18 Dec Citing economic slowdown, Forrester lowers 2008 tech spending estimate
Cambridge, Mass. – While it stopped short of predicting a recession, the prospects of a slowing economy has prompted Forrester Research to lower its 2008 IT spending forecast, according to a report in ComputerWorld.
The Cambridge, Mass.-based analyst firm has lowered its expectations for U.S. IT hardware and software investment from eight percent to five percent, the publication said.
That report quotes Forrester analyst Andrew Bartels as saying that 2008 is shaping up as a replay of 2007, when IT spending started slowly and recovered later in the year.
Under the revised forecast, IT spending for software, computers, and communications equipment will reach $377 billion in 2007 and rise to $394 billion next year. Meanwhile, Forrester predicts that total IT spending, including expenditures on hardware, software, IT salaries, and outsourcing, will be an estimated $775 billion this year and increase to a projected $815 billion in 2008.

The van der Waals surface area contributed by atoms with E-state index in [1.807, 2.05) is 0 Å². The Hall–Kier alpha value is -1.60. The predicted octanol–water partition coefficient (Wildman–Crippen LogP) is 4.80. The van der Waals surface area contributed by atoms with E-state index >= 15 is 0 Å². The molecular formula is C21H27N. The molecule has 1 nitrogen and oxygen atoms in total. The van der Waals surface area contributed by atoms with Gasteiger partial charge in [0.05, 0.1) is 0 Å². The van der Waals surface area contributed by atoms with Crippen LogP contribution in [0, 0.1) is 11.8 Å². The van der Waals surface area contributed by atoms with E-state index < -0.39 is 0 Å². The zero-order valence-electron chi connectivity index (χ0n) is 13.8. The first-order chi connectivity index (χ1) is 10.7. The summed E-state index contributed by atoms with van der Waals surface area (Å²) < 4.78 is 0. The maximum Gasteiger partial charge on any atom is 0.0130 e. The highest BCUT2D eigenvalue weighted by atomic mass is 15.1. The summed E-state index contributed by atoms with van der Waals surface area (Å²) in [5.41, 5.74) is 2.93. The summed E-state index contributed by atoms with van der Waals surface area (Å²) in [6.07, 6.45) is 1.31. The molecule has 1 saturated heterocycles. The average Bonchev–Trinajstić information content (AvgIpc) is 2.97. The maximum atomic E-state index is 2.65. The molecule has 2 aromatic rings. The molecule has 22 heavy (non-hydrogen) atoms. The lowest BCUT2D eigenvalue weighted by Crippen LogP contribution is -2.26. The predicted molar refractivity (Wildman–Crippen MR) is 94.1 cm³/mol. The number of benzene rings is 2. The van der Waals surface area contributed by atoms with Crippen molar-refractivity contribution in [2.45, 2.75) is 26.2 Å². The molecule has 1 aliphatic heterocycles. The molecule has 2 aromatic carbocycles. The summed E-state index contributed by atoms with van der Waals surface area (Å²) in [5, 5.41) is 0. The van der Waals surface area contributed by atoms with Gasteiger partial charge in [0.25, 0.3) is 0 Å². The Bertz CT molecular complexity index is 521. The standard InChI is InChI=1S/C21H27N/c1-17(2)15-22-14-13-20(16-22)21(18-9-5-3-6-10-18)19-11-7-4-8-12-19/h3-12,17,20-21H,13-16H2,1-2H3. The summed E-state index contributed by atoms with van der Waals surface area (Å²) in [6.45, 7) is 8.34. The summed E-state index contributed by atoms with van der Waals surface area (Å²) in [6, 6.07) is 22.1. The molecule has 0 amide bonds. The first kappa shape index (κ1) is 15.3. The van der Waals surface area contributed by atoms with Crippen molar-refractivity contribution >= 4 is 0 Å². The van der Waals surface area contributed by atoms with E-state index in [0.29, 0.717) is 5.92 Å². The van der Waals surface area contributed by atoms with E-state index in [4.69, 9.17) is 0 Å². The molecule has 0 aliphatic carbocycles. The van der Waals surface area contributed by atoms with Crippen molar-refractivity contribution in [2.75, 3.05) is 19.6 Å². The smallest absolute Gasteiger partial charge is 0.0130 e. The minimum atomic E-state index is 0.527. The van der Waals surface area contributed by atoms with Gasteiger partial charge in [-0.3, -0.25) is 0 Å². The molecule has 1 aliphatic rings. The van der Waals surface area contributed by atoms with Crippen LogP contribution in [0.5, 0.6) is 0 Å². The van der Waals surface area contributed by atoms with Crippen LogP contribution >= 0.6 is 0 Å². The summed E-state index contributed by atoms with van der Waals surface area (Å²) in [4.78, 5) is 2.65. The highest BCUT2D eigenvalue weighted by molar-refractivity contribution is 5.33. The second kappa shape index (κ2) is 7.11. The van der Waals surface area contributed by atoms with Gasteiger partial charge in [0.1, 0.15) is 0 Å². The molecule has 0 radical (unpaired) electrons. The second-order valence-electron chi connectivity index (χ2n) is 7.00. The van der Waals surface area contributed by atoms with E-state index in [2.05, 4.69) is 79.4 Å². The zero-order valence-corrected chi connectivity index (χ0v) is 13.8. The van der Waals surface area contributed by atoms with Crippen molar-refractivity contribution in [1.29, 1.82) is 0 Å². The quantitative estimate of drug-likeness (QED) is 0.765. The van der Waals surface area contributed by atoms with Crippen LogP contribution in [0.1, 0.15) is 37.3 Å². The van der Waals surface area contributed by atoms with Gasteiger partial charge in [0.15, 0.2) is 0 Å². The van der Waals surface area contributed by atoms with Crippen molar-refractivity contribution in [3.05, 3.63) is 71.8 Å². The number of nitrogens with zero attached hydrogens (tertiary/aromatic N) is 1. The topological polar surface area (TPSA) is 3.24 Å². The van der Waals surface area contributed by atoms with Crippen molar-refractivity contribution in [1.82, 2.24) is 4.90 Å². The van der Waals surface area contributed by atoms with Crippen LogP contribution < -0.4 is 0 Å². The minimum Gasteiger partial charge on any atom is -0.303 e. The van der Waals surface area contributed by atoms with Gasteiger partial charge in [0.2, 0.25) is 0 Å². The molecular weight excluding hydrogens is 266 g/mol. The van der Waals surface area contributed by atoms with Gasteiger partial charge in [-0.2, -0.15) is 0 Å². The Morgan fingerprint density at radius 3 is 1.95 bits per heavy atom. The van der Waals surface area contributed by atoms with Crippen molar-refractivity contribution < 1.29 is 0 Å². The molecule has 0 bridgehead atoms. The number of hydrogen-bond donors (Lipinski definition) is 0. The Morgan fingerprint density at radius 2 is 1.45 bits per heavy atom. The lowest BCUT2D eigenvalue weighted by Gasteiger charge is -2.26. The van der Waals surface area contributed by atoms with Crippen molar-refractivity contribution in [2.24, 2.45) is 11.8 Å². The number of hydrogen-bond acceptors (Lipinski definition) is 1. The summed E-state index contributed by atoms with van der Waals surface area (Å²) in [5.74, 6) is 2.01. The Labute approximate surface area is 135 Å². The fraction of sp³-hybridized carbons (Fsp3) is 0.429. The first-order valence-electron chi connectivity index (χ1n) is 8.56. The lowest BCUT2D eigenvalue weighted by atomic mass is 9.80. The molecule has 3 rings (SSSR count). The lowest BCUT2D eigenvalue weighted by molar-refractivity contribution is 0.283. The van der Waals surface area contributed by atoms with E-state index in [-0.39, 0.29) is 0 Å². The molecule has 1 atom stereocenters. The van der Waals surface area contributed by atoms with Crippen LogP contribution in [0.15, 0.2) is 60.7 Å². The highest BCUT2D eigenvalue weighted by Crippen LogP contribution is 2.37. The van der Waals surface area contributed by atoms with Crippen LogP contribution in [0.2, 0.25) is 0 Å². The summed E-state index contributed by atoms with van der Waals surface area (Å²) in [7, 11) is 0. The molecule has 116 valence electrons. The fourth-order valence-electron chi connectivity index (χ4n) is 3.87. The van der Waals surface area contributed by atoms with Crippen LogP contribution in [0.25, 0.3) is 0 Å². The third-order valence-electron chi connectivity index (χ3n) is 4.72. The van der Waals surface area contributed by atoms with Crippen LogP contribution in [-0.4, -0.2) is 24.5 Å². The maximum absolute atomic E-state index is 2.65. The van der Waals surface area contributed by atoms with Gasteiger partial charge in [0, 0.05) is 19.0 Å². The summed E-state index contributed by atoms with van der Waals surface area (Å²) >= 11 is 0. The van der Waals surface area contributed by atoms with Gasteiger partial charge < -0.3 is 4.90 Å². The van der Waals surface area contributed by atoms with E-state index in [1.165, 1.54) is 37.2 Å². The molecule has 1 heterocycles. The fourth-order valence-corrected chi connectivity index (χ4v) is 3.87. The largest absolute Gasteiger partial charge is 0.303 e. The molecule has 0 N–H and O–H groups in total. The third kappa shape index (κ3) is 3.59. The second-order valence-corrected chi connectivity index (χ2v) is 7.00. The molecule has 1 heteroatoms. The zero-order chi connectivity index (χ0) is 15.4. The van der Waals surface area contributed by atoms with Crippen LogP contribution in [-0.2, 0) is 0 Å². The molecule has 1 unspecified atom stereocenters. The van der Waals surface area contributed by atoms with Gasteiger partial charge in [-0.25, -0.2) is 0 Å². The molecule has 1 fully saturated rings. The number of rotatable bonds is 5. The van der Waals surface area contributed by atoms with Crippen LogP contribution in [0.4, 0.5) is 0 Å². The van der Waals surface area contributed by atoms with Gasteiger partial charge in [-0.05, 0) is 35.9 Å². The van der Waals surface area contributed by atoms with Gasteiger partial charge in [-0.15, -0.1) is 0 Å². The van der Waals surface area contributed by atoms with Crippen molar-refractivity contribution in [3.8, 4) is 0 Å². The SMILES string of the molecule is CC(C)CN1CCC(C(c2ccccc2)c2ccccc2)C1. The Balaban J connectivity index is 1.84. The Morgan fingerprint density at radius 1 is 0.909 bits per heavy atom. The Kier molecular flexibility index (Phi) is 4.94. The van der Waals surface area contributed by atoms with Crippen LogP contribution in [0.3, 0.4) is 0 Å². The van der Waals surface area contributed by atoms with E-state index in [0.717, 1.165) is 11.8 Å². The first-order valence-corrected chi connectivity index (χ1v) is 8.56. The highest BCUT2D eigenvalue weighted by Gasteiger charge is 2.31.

Companies still are expected to increase spending on IT staffing and outsourcing by six percent in 2008, the same rate of increase as this year.
Globally, Forrester predicts nine percent growth in IT purchases next year, down slightly from this year’s estimated 12 percent growth rate.
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